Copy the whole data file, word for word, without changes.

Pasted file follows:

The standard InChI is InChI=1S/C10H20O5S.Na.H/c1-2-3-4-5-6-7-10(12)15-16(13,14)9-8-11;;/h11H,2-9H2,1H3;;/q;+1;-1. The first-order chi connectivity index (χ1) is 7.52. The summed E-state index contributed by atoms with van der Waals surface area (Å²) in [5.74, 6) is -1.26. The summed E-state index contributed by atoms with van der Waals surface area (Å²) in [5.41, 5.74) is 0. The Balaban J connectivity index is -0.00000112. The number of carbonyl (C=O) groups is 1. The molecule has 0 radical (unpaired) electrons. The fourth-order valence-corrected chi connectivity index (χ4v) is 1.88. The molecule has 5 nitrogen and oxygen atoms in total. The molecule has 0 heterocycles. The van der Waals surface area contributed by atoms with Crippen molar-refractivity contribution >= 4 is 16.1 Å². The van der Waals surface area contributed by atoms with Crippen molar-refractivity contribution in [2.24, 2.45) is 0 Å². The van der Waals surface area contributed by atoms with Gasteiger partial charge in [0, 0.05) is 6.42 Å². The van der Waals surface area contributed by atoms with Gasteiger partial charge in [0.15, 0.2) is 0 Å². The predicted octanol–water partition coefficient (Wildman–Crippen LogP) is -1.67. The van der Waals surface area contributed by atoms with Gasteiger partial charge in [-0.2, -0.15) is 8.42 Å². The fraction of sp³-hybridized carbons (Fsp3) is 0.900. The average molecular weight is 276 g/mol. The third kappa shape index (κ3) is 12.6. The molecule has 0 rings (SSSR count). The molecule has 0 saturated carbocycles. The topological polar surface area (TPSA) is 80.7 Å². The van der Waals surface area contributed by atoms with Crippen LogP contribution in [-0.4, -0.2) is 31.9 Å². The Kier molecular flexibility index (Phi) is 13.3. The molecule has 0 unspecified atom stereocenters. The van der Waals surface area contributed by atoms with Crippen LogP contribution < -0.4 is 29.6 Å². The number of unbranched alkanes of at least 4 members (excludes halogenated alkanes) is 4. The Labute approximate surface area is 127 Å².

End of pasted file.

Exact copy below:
The standard InChI is InChI=1S/C10H20O5S.Na.H/c1-2-3-4-5-6-7-10(12)15-16(13,14)9-8-11;;/h11H,2-9H2,1H3;;/q;+1;-1. The first-order chi connectivity index (χ1) is 7.52. The summed E-state index contributed by atoms with van der Waals surface area (Å²) in [5.74, 6) is -1.26. The summed E-state index contributed by atoms with van der Waals surface area (Å²) in [5.41, 5.74) is 0. The Balaban J connectivity index is -0.00000112. The number of carbonyl (C=O) groups is 1. The molecule has 0 radical (unpaired) electrons. The fourth-order valence-corrected chi connectivity index (χ4v) is 1.88. The molecule has 5 nitrogen and oxygen atoms in total. The molecule has 0 heterocycles. The van der Waals surface area contributed by atoms with Crippen molar-refractivity contribution >= 4 is 16.1 Å². The van der Waals surface area contributed by atoms with Crippen molar-refractivity contribution in [2.24, 2.45) is 0 Å². The van der Waals surface area contributed by atoms with Gasteiger partial charge in [0, 0.05) is 6.42 Å². The van der Waals surface area contributed by atoms with Gasteiger partial charge in [0.15, 0.2) is 0 Å². The predicted octanol–water partition coefficient (Wildman–Crippen LogP) is -1.67. The van der Waals surface area contributed by atoms with Gasteiger partial charge in [-0.2, -0.15) is 8.42 Å². The fraction of sp³-hybridized carbons (Fsp3) is 0.900. The average molecular weight is 276 g/mol. The third kappa shape index (κ3) is 12.6. The molecule has 0 rings (SSSR count). The molecule has 0 saturated carbocycles. The topological polar surface area (TPSA) is 80.7 Å². The van der Waals surface area contributed by atoms with Crippen LogP contribution in [-0.4, -0.2) is 31.9 Å². The Kier molecular flexibility index (Phi) is 13.3. The molecule has 0 unspecified atom stereocenters. The van der Waals surface area contributed by atoms with Crippen LogP contribution < -0.4 is 29.6 Å². The number of unbranched alkanes of at least 4 members (excludes halogenated alkanes) is 4. The Labute approximate surface area is 127 Å².